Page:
So what exactly does this framing device do for the story? Do Dragon-Puncher’s memories become tainted by the pain he’s going through? Does he start to remember things wrongly just so he can stop the pain?
What about if he began throwing out all of the most relevant memories but they all became confused in his rush to get them out there.
Or, what if he did the opposite and began making up his own memories, convincing himself that those were the real ones in order to protect his true knowledge from the unholy beast?
If you guessed that absolutely none of that happens you’ve obviously picked up on the dangerous level of snark dripping off this post.
Instead, we’re treated to memories written at an almost leisurely pace, filled with detail that I’m pretty sure simply wouldn’t be there when the mind’s busy with y’know surviving being tortured. Those memories are interrupted at appropriate points by the demon swearing that this is definitely the last time he allows Dragon-Puncher to go off track and that he better start showing some of those god-like powers sooner rather than later. Dragon-Puncher then diverts into an equally meandering and slow memory.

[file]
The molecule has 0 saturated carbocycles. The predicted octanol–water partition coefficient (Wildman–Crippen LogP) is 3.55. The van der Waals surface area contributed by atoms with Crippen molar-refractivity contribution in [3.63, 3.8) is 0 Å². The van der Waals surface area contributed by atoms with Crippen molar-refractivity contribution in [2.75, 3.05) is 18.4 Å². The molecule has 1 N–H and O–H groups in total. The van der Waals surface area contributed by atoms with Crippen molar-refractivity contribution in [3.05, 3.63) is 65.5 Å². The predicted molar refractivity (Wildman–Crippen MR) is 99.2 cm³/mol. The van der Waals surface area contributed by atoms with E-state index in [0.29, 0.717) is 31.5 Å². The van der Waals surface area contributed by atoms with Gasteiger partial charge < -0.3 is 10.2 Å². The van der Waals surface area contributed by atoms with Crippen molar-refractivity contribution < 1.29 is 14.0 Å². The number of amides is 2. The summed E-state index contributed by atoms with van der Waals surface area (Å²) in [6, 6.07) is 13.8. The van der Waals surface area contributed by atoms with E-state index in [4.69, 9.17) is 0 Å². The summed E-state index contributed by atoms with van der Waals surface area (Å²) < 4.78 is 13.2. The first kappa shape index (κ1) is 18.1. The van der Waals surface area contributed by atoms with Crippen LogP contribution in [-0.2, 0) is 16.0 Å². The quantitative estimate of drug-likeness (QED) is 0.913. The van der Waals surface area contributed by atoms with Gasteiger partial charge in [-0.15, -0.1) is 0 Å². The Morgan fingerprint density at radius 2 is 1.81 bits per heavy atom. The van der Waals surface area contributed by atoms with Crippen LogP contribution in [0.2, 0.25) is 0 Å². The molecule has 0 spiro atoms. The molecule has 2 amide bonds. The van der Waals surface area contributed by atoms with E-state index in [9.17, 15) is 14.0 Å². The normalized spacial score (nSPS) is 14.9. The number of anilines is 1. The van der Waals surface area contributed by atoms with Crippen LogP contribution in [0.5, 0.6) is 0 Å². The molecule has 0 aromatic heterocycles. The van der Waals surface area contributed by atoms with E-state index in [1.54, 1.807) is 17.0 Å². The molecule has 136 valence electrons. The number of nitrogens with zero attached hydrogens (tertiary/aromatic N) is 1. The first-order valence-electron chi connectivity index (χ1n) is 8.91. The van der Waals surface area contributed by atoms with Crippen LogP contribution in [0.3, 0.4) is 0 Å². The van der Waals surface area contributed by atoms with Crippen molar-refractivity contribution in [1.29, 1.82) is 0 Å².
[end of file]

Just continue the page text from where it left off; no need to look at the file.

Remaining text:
What this framing device does is strip away the urgency and drive from both parts of the story. We can’t get too worried about Dragon-Puncher’s situation because he clearly isn’t. He’s too busy remembering his friends’ memories to think about how he’s going to get out of this situation. And as for the other narrative? It’s too choppy for you to become attached. There is no clear storyline or point to the memories. There’s a vague threat of some darker power at work but it’s never elaborated on because everyone’s too busy looking at each other’s limpid eyes and admiring the lush scenery around them.
Torture in itself is not a bad framing device. It’s effective in getting your characters to spill information and details that they might not normally have done to their antagonist. However, torture comes with an inbuilt sense of urgency that your framed narrative must reflect in order to make your story even semi-believable and cohesive. If the torture was used to somehow direct the memories or maybe to affect what was seen, rather than simply punctuating the memories with a well-placed moan or scream, it would be very effective. As it is, however, it just feels ridiculous, slow and boring and not at all what the cover promised me.
Framing devices can be great. In The Princess Bride it’s used to savagely remind the reader that they are hearing a story and that the goal is to get to happily ever after despite impossible odds. In 1001 Nights it’s used as a reason for these fantastic stories to continue unfolding. In Titanic it’s used in order to remind the audience exactly how this is all going to turn out so they can properly appreciate the tragedy of watching all of these soon-to-be-dead people dance around on tables. But, as with most things, they need to be used in a way that serves the story rather than distracting from it.
And if anyone knows of a story where that amazing cover is done justice? I need to hear about it right now